In the next part of the experiment the human operator hinders the robot, making the trajectory infeasible. The dynamic planner layer takes care of planning a new one, avoiding the human operator, and the robot is able to reach the desired configuration.

In the last part of the experiment, the human operator goes very close to the robot, causing a drop of the scaling factor. When the trajectory scaling layer sends a the step signal to the dynamic planner requesting for a replan of a more efficient trajectory, as explained in Sec. IV. The evolution of the scaling factor and the signal is shown in Fig. 7.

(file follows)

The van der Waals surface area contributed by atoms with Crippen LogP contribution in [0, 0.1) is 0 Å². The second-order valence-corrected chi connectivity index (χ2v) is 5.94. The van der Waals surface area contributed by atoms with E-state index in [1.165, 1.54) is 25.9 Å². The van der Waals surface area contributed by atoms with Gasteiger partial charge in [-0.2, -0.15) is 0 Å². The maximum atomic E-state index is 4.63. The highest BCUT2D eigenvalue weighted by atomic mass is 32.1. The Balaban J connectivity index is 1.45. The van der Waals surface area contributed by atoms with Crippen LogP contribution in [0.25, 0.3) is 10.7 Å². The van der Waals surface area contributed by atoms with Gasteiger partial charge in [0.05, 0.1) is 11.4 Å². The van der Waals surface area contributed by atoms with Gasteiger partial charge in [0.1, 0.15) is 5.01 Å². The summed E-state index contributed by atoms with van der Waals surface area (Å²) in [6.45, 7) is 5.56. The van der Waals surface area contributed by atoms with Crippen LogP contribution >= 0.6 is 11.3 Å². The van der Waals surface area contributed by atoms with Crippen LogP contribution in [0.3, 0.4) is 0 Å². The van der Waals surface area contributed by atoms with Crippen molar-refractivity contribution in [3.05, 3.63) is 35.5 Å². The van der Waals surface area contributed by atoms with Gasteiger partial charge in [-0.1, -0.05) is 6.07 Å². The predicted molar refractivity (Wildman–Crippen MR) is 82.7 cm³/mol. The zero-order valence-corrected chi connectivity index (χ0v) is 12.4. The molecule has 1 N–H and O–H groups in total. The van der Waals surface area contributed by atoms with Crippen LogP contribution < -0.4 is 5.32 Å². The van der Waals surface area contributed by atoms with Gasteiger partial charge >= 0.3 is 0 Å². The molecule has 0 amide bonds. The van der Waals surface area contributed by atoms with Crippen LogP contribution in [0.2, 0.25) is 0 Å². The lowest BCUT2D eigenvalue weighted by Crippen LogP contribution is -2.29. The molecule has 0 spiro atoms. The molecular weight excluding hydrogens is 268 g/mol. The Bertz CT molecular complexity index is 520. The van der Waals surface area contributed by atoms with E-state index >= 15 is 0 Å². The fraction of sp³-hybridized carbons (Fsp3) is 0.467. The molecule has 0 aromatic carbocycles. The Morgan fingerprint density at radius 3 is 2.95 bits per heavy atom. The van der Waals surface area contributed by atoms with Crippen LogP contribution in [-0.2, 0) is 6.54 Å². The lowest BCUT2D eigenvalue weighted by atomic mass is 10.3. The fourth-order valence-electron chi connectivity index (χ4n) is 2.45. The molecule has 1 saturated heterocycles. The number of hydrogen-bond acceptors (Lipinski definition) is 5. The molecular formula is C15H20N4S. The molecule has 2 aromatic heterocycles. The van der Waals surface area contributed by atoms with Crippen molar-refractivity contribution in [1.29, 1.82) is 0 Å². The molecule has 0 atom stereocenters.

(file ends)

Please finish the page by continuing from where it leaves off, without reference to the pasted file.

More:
Fig. 7: Last part of the experiment. The scaling factor drops lower the threshold, the step signal is activated and the replanning request is sent.

The replanning strategy is successful and the robot is free to restore its behavior, completing the trajectory. Please note that the robot remains stopped for about . This is due to the fact that the dynamic planner requires a certain amount of time to find the more efficient trajectory.

In order to demonstrate the effectiveness of the architecture, the same experiment is performed without sending the replan request when the scaling factor is too small. In the last part of the video is shown that, when the human operator goes very close, the robot stops and it stays stuck until the human operator leaves. It is worth noting that a comparison on the execution times of the different strategies would not be very interesting. This is because the solution without the replan signal strictly depends on how long the human operator stays close to the robot.

Vi Conclusions